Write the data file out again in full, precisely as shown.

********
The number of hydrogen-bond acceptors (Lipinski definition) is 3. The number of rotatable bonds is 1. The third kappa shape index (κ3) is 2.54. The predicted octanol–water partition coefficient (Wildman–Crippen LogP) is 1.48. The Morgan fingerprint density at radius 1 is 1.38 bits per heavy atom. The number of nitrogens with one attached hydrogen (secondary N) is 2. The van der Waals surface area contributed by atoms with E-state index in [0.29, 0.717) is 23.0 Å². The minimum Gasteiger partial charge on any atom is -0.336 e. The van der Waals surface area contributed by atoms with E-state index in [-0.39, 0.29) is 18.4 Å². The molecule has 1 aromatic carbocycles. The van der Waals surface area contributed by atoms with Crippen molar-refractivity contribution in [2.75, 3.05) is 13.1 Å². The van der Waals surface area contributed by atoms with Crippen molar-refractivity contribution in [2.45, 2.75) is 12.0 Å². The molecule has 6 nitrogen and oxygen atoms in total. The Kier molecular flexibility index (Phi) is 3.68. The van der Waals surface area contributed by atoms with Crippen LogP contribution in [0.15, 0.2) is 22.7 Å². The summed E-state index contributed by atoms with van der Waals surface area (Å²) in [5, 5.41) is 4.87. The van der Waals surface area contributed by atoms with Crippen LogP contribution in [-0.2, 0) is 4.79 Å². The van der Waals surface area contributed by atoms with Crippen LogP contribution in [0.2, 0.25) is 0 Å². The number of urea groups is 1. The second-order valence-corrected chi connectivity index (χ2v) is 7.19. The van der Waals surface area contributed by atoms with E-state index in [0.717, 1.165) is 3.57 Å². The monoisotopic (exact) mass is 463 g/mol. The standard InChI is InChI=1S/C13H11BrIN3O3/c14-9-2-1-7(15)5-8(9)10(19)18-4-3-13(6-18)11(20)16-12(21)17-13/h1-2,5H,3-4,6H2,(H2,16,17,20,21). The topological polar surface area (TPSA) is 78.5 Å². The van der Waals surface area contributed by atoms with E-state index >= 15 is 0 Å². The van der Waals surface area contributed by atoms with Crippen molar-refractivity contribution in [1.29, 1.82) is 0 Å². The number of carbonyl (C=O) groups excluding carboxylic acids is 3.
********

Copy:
The number of hydrogen-bond acceptors (Lipinski definition) is 3. The number of rotatable bonds is 1. The third kappa shape index (κ3) is 2.54. The predicted octanol–water partition coefficient (Wildman–Crippen LogP) is 1.48. The Morgan fingerprint density at radius 1 is 1.38 bits per heavy atom. The number of nitrogens with one attached hydrogen (secondary N) is 2. The van der Waals surface area contributed by atoms with E-state index in [0.29, 0.717) is 23.0 Å². The minimum Gasteiger partial charge on any atom is -0.336 e. The van der Waals surface area contributed by atoms with E-state index in [-0.39, 0.29) is 18.4 Å². The molecule has 1 aromatic carbocycles. The van der Waals surface area contributed by atoms with Crippen molar-refractivity contribution in [2.75, 3.05) is 13.1 Å². The van der Waals surface area contributed by atoms with Crippen molar-refractivity contribution in [2.45, 2.75) is 12.0 Å². The molecule has 6 nitrogen and oxygen atoms in total. The Kier molecular flexibility index (Phi) is 3.68. The van der Waals surface area contributed by atoms with Crippen LogP contribution in [0.15, 0.2) is 22.7 Å². The summed E-state index contributed by atoms with van der Waals surface area (Å²) in [5, 5.41) is 4.87. The van der Waals surface area contributed by atoms with Crippen LogP contribution in [-0.2, 0) is 4.79 Å². The van der Waals surface area contributed by atoms with Crippen LogP contribution in [0.2, 0.25) is 0 Å². The number of urea groups is 1. The second-order valence-corrected chi connectivity index (χ2v) is 7.19. The van der Waals surface area contributed by atoms with E-state index in [0.717, 1.165) is 3.57 Å². The monoisotopic (exact) mass is 463 g/mol. The standard InChI is InChI=1S/C13H11BrIN3O3/c14-9-2-1-7(15)5-8(9)10(19)18-4-3-13(6-18)11(20)16-12(21)17-13/h1-2,5H,3-4,6H2,(H2,16,17,20,21). The topological polar surface area (TPSA) is 78.5 Å². The van der Waals surface area contributed by atoms with E-state index >= 15 is 0 Å². The van der Waals surface area contributed by atoms with Crippen molar-refractivity contribution in [1.29, 1.82) is 0 Å². The number of carbonyl (C=O) groups excluding carboxylic acids is 3.